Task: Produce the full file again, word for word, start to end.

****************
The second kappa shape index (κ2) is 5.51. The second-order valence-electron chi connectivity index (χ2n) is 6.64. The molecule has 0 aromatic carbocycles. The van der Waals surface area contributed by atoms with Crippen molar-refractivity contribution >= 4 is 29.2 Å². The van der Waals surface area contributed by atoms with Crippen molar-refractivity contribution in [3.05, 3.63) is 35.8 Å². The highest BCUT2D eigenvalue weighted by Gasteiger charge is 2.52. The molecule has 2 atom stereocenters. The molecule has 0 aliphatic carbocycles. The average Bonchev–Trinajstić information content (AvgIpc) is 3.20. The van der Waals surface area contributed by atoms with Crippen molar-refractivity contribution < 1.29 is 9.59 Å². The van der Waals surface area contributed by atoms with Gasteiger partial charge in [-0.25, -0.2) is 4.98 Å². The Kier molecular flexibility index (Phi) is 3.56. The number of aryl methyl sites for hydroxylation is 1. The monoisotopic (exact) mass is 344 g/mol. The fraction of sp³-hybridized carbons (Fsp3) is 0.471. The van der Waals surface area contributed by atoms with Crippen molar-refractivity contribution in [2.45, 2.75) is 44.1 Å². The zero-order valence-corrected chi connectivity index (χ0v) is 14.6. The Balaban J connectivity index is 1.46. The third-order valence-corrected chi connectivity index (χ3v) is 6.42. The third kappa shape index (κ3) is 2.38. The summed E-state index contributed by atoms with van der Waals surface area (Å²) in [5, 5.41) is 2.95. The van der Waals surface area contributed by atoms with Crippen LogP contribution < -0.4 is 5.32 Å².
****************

The second kappa shape index (κ2) is 5.51. The second-order valence-electron chi connectivity index (χ2n) is 6.64. The molecule has 0 aromatic carbocycles. The van der Waals surface area contributed by atoms with Crippen molar-refractivity contribution >= 4 is 29.2 Å². The van der Waals surface area contributed by atoms with Crippen molar-refractivity contribution in [3.05, 3.63) is 35.8 Å². The highest BCUT2D eigenvalue weighted by Gasteiger charge is 2.52. The molecule has 2 atom stereocenters. The molecule has 0 aliphatic carbocycles. The average Bonchev–Trinajstić information content (AvgIpc) is 3.20. The van der Waals surface area contributed by atoms with Crippen molar-refractivity contribution < 1.29 is 9.59 Å². The van der Waals surface area contributed by atoms with Gasteiger partial charge in [-0.25, -0.2) is 4.98 Å². The Kier molecular flexibility index (Phi) is 3.56. The number of aryl methyl sites for hydroxylation is 1. The monoisotopic (exact) mass is 344 g/mol. The fraction of sp³-hybridized carbons (Fsp3) is 0.471. The van der Waals surface area contributed by atoms with Crippen molar-refractivity contribution in [2.45, 2.75) is 44.1 Å². The zero-order valence-corrected chi connectivity index (χ0v) is 14.6. The Balaban J connectivity index is 1.46. The third-order valence-corrected chi connectivity index (χ3v) is 6.42. The third kappa shape index (κ3) is 2.38. The summed E-state index contributed by atoms with van der Waals surface area (Å²) in [5, 5.41) is 2.95. The van der Waals surface area contributed by atoms with Crippen LogP contribution < -0.4 is 5.32 Å².